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Every year since 1982 I have had to perform yearly medical check-ups on my kidneys as I have acute glomerular nephritis, a kidney disease. When I was first diagnosed I was a student at the National University of Singapore and I felt as if I had been sentenced to an early death. I remember crying for a whole week alone in my hostel.
Fortunately I was very active in the Singapore Soka Association at that time and I was encouraged to chant a lot and study hard. I made a resolution to spend the rest of my life, no matter how long, encouraging others and reminding them that no obstacle should ever stop them from living a creative and meaningful life. This was exactly how I planned to live my life as well, based on the strategy of the Lotus Sutra and backed by the warm support of the SGI members around me. I believe that it is only our reactions to those obstacles and not the obstacle itself that can make us suffer.
I have been practicing Buddhism now for over 30 years, and I am still alive and kicking, and married with two healthy daughters. I am now head of the science department in a private college in Malaysia.
When I started my career as a teacher in a secondary school in Singapore, I was assigned to teach Normal classes in chemistry. In Singapore, "Normal" means slower than average. My colleagues told me the students were really slow so I was not to expect too much from them in order not to be disappointed.
I had read the works of Soka Gakkai first president and educator Tsunesaburo Makiguchi and he stated that there is no such thing as "stupid" students--it is up to the teacher to educate them. I always related what I was about to teach to applications in daily life in order to capture the students' attention. In fact I was so enthusiastic that the boys in class would ask why I made such an effort to teach them when they were already destined for blue-collar jobs.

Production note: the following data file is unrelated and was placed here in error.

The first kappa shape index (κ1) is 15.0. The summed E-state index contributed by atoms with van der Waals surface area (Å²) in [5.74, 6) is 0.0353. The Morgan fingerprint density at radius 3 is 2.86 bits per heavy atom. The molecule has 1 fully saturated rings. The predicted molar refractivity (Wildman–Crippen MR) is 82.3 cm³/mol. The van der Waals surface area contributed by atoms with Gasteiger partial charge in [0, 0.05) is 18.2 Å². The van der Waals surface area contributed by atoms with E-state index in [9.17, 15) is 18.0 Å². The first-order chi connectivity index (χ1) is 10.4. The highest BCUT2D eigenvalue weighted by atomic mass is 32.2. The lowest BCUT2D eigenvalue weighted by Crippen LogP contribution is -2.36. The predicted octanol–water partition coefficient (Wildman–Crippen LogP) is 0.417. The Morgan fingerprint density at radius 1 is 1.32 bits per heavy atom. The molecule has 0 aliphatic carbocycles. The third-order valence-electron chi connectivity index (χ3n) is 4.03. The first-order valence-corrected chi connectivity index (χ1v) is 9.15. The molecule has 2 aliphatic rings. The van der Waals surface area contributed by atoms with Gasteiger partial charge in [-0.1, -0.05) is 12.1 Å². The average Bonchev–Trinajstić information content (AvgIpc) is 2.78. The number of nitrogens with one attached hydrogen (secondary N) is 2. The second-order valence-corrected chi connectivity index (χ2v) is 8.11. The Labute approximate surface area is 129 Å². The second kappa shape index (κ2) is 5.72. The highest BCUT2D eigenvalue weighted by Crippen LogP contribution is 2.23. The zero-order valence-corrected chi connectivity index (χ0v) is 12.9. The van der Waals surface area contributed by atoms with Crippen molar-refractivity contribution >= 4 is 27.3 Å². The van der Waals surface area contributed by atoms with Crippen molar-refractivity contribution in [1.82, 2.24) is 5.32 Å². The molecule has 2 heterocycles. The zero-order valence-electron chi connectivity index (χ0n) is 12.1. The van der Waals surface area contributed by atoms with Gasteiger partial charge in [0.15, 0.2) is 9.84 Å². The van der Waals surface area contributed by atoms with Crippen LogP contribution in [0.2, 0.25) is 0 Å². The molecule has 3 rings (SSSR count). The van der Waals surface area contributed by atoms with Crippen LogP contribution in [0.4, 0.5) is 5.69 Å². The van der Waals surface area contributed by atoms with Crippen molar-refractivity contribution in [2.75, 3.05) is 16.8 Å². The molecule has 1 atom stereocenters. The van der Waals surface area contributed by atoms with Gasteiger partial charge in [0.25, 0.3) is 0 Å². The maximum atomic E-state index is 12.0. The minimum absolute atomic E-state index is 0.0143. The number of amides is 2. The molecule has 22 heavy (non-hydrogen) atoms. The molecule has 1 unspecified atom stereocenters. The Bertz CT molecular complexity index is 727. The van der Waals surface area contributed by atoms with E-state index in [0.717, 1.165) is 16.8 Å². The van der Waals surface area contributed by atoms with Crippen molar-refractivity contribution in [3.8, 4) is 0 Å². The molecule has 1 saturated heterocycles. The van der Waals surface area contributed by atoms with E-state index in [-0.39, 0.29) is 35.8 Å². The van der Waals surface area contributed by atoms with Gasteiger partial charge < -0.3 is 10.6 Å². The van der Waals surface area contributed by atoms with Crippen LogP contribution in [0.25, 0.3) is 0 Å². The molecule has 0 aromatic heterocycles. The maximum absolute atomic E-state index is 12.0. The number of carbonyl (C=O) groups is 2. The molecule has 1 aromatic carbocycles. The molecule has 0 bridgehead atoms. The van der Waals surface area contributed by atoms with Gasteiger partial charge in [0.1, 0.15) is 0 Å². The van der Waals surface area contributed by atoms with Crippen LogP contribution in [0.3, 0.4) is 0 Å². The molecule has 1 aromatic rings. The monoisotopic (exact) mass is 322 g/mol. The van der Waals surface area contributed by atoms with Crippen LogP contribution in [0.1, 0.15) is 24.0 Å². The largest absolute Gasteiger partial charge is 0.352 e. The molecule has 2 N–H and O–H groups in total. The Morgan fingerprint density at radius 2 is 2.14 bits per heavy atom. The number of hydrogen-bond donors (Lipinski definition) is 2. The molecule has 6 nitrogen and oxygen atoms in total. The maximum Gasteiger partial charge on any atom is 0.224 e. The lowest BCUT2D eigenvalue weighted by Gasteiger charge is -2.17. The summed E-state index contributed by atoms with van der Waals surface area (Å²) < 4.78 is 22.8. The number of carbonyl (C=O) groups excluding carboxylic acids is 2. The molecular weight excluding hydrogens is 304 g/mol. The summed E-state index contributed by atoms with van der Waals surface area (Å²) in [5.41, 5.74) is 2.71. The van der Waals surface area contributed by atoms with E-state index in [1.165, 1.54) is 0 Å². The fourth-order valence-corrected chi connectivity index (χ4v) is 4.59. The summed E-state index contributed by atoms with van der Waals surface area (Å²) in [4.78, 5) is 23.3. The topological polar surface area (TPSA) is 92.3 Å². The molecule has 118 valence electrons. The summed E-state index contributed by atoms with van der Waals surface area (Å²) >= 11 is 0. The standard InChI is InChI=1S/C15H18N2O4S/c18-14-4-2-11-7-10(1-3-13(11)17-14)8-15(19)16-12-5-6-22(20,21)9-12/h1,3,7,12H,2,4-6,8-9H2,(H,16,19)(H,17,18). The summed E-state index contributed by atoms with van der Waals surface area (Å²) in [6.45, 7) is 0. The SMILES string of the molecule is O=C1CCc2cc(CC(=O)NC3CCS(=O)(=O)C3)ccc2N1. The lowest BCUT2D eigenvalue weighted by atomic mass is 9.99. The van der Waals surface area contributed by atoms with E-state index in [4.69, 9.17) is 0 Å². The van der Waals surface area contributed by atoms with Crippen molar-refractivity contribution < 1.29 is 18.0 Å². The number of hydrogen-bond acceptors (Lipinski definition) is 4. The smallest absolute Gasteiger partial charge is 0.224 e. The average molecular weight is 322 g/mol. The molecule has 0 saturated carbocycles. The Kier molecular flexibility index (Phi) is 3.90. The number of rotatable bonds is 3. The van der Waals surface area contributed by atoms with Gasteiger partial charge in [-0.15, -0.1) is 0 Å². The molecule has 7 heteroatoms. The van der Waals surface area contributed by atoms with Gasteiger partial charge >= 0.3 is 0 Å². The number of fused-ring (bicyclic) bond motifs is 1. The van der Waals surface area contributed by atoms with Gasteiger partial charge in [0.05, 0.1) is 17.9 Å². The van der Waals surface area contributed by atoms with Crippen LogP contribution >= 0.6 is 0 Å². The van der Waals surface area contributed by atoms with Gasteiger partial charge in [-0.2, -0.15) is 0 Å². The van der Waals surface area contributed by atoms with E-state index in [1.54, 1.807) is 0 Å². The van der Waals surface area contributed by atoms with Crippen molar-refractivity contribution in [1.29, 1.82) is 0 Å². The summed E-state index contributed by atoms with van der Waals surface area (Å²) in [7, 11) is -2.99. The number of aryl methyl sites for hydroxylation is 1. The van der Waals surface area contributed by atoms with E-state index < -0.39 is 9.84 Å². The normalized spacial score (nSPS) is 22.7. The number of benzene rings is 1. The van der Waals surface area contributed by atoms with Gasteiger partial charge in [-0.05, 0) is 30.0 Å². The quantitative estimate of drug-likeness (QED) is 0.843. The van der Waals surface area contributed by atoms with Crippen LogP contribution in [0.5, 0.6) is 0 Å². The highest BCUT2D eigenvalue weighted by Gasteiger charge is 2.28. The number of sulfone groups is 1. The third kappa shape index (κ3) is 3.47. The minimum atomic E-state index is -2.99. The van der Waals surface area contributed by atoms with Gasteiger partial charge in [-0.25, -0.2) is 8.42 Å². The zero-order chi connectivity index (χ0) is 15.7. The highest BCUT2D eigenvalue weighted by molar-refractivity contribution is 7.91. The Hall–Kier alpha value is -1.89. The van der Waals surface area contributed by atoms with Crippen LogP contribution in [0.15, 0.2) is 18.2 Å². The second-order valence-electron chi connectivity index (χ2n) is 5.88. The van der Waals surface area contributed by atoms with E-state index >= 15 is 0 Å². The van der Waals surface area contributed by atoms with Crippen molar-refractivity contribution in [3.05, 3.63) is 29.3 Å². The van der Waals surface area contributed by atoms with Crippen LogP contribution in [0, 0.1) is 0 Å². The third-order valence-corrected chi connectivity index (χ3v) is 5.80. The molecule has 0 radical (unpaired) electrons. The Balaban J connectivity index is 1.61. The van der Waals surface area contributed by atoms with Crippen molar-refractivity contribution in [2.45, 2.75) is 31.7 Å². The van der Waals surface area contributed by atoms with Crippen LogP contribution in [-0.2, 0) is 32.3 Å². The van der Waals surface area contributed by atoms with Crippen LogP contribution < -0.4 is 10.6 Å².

Wanting very much to put into practice what I believe in--that everyone has the wisdom of the Buddha that only needs to be awakened by a good teacher, I continued to impress upon the kids the significance of understanding science. I strongly feel that, whether slow or fast, all students need to understand a little about science to make wise decisions in the future. So, I embarked on a journey to make Chemistry come to life for them. All I wanted and cared about was to help them pass the "N" level examination so that they could still have the option of going to university if they chose to. I wanted them to have hopes for the future and not surrender their destiny into the hands of others to decide. That year was the first time my school's N level result emerged as one of the best in Singapore and that motivated me further. related article The Long Road Ahead by Atsuma Ueda "The older I become, the more my horizons expand" says Atsuma Ueda, now 91 years old and living in Hiroshima, Japan. Mr. Ueda describes how when his company was about to go bankrupt, embracing Nichiren Buddhism helped him to hold onto appreciation and transform his struggles into fuel for success.
I then joined a private college here in Malaysia. Using examples in Chemistry I always try to show my students that all laws come from one law--the Law of the universe. I strive to make them see that whatever happens in the microcosm also happens in the macrocosm. Everything is interrelated. I also want them to know that just when one thinks that all is in chaos, there is order. I often tell them that they have responsibilities to fulfill for the sake of future humanity and that the world is waiting for them. My students seem to appreciate my effort and they say they find my lessons captivating and interesting.
I cherish every single moment of my life. Even though doctors say my illness may deteriorate further, I am determined to continue living meaningfully and victoriously right to the very end.
[Adapted from Winning in Life--Experiences of Malayasian Women Practicing Nichiren Buddhism, October 2004, Soka Gakkai Malaysia. Since this experience was written, Chee Yee Ling has moved to Australia with her family, where she teaches Chemistry in a University of Sydney Foundation Program at Taylors College, Sydney.]
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